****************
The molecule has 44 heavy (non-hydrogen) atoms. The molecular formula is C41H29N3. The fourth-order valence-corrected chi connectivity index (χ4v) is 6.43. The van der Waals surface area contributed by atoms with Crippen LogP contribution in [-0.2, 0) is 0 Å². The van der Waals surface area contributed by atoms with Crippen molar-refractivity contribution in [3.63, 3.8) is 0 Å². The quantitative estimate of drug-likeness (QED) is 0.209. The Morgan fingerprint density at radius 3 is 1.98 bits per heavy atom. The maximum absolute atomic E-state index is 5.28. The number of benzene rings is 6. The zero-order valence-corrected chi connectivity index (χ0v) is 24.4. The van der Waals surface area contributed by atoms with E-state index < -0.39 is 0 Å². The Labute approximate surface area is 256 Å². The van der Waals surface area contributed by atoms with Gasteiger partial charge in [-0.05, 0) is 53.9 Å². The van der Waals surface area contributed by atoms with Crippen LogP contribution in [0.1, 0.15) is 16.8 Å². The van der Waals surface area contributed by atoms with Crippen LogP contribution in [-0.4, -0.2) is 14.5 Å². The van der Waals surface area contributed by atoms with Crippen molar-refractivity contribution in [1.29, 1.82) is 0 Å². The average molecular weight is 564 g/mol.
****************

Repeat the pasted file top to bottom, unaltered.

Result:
The molecule has 44 heavy (non-hydrogen) atoms. The molecular formula is C41H29N3. The fourth-order valence-corrected chi connectivity index (χ4v) is 6.43. The van der Waals surface area contributed by atoms with Crippen LogP contribution in [-0.2, 0) is 0 Å². The van der Waals surface area contributed by atoms with Crippen molar-refractivity contribution in [3.63, 3.8) is 0 Å². The quantitative estimate of drug-likeness (QED) is 0.209. The Morgan fingerprint density at radius 3 is 1.98 bits per heavy atom. The maximum absolute atomic E-state index is 5.28. The number of benzene rings is 6. The zero-order valence-corrected chi connectivity index (χ0v) is 24.4. The van der Waals surface area contributed by atoms with E-state index < -0.39 is 0 Å². The Labute approximate surface area is 256 Å². The van der Waals surface area contributed by atoms with Gasteiger partial charge in [-0.05, 0) is 53.9 Å². The van der Waals surface area contributed by atoms with Crippen LogP contribution in [0.1, 0.15) is 16.8 Å². The van der Waals surface area contributed by atoms with Crippen LogP contribution in [-0.4, -0.2) is 14.5 Å². The van der Waals surface area contributed by atoms with Crippen molar-refractivity contribution in [1.29, 1.82) is 0 Å². The average molecular weight is 564 g/mol.